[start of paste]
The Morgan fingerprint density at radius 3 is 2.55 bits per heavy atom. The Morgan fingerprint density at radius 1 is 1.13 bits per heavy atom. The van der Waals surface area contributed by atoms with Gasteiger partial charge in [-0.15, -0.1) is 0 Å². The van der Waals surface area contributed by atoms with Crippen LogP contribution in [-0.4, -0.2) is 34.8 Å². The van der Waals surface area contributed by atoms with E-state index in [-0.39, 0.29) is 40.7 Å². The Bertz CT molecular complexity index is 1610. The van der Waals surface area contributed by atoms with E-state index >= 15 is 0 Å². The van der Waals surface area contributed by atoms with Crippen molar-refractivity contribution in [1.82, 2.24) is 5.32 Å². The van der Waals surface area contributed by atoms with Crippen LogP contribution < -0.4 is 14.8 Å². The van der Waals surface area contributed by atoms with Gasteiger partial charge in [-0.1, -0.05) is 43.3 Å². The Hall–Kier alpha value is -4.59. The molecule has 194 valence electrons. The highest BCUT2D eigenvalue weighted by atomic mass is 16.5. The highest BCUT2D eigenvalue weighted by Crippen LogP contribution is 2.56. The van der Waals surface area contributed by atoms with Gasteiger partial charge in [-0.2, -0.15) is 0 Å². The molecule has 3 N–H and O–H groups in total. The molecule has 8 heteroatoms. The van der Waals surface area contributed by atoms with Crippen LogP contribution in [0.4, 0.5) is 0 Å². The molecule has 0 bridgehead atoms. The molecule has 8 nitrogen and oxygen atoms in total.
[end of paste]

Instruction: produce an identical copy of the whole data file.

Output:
The Morgan fingerprint density at radius 3 is 2.55 bits per heavy atom. The Morgan fingerprint density at radius 1 is 1.13 bits per heavy atom. The van der Waals surface area contributed by atoms with Gasteiger partial charge in [-0.15, -0.1) is 0 Å². The van der Waals surface area contributed by atoms with Crippen LogP contribution in [-0.4, -0.2) is 34.8 Å². The van der Waals surface area contributed by atoms with E-state index in [-0.39, 0.29) is 40.7 Å². The Bertz CT molecular complexity index is 1610. The van der Waals surface area contributed by atoms with E-state index >= 15 is 0 Å². The van der Waals surface area contributed by atoms with Crippen molar-refractivity contribution in [1.82, 2.24) is 5.32 Å². The van der Waals surface area contributed by atoms with Crippen LogP contribution < -0.4 is 14.8 Å². The van der Waals surface area contributed by atoms with Gasteiger partial charge in [-0.1, -0.05) is 43.3 Å². The Hall–Kier alpha value is -4.59. The molecule has 194 valence electrons. The highest BCUT2D eigenvalue weighted by atomic mass is 16.5. The highest BCUT2D eigenvalue weighted by Crippen LogP contribution is 2.56. The van der Waals surface area contributed by atoms with Gasteiger partial charge in [-0.2, -0.15) is 0 Å². The molecule has 3 N–H and O–H groups in total. The molecule has 8 heteroatoms. The van der Waals surface area contributed by atoms with Crippen LogP contribution in [0.4, 0.5) is 0 Å². The molecule has 0 bridgehead atoms. The molecule has 8 nitrogen and oxygen atoms in total.